2021 Honda Accord EX-L 1.5T First test: Honda knows best

Honda Accord Complete Review

When I returned to the trailhead exhausted and weak after a 12 mile hike through the canyons and creeks around Mount Baldy, there wasn’t a car I’d rather be greeted in than the 2021 Honda Accord. Like an old one Friend I knew the Janese middle class would welcome me with no judgment for my foot stink or shaking quads, and that I wouldn’t have to spend an ounce of my depleted energy reserves on frustrations like clunky CVT tuning or inconsistent steering.

I approached the car and slammed open its trunk to pile up my damp boots and dusty backpack, but when I closed the trunk lid the Accord gave three polite beeps and opened it again. Closing it again brought the same result.

It was only after thoughtlessly trying to expect something else a few times that I realized I had left the keys in that dusty backpack. The deal knew something I didn’t know and saved myself from myself. It is this kind of well-thought-out technique of knowing your customers that helps Honda build a vehicle that is not perfect for every application, but undoubtedly that best mid-range sedan in the industry.

On-road impressions

The same thoughtfulness is given to parents in the approach of the agreement to improve ride quality. As a driver, you hear bumps and imperfections more than you feel. The ride is closer to that of an S-Class than a sonata. Part of that magic carpet effect depends on Honda’s choice of wheels.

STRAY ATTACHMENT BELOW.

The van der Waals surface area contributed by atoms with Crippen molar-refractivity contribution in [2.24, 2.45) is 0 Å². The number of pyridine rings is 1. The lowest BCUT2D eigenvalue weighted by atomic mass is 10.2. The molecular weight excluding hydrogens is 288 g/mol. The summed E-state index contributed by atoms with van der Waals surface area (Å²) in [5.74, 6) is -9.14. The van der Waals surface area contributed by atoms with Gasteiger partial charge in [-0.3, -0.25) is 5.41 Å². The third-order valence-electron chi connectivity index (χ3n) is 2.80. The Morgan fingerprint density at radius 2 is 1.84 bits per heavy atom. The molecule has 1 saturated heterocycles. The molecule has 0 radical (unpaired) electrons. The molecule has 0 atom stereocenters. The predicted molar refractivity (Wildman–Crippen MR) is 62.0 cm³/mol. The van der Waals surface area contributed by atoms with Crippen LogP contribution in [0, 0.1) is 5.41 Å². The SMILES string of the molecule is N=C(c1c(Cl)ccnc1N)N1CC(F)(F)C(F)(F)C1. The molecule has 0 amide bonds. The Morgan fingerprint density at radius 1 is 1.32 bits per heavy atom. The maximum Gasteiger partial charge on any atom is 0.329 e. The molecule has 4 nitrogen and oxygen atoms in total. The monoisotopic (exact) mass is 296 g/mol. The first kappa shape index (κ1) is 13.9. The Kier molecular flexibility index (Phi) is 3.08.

Our test vehicle came up with 17-inch casters with an inch-thick, shock-absorbing sidewall. Who needs a fancy, expensive air suspension when there is a flexible, atmospheric cushion between the edge of the wheel and the road? Some of the Accord’s competitors ride sleek 18- or 19-inch wheels that improve aesthetics but require short, stiff-walled rubber that improves ride quality. Honda knows that base engine Accord buyers are more comfortable than flashy.

Speaking of comfort, the interior of the Accord is a sheer delight. It’s an inconspicuous space, but the limo-like legroom in the back seat, the airy view and the logically arranged, ergonomically friendly controls are impressive. The otherwise supportive front seats were a bit wide and padded for this author, but drivers who don’t explore the limits of driving behavior (read: most of them) don’t mind.

Powertrain tuning benefits from the same thoughtful ethos as the cab and driving – this is obvious from the first few meters. It is almost impossible to break away from a stop in the agreement. Even if you jump from stationary to half throttle, the Accord moves forward with grace. The turbocharged four-cylinder and automatic CVT respond adequately to the bend of the right ankle, smoothly delivering the revs needed to consume as much or as little acceleration as the driver demands and instantly settle to 1,400 rpm back to drive back.

I would call tuning the CVT boring and overwhelming in the wrong context. Behind the wheel of a sports car, I want a more aggressive response. However, in an agreement it is ideal. Mid-size base-engined sedan drivers want smooth rather than sporty, and Honda has done it.


But don’t think that the smaller engine Accord is some kind of bum. Its 1.5-liter turbo four-cylinder has the smallest displacement in the segment, but also outperforms any other medium-sized sedan with a basic drive train.

With 192 hp and a suitable torque of 192 lb-ft, the small four-pot with forced induction motivated our test car to 60 mph in just 7.2 seconds. That figure beats 7.4 seconds in a 2.5-liter Nissan Altima, 7.5 seconds in a four-cylinder Toyota Camry, 8.3 seconds in a non-XT Subaru Legacy, 7.8 seconds in the Hyundai Sonata and in the Kia K5 with the smaller of their two turbo- four engine options and front-wheel drive and 7.9 seconds in the Mazda 6 with a naturally aspirated engine.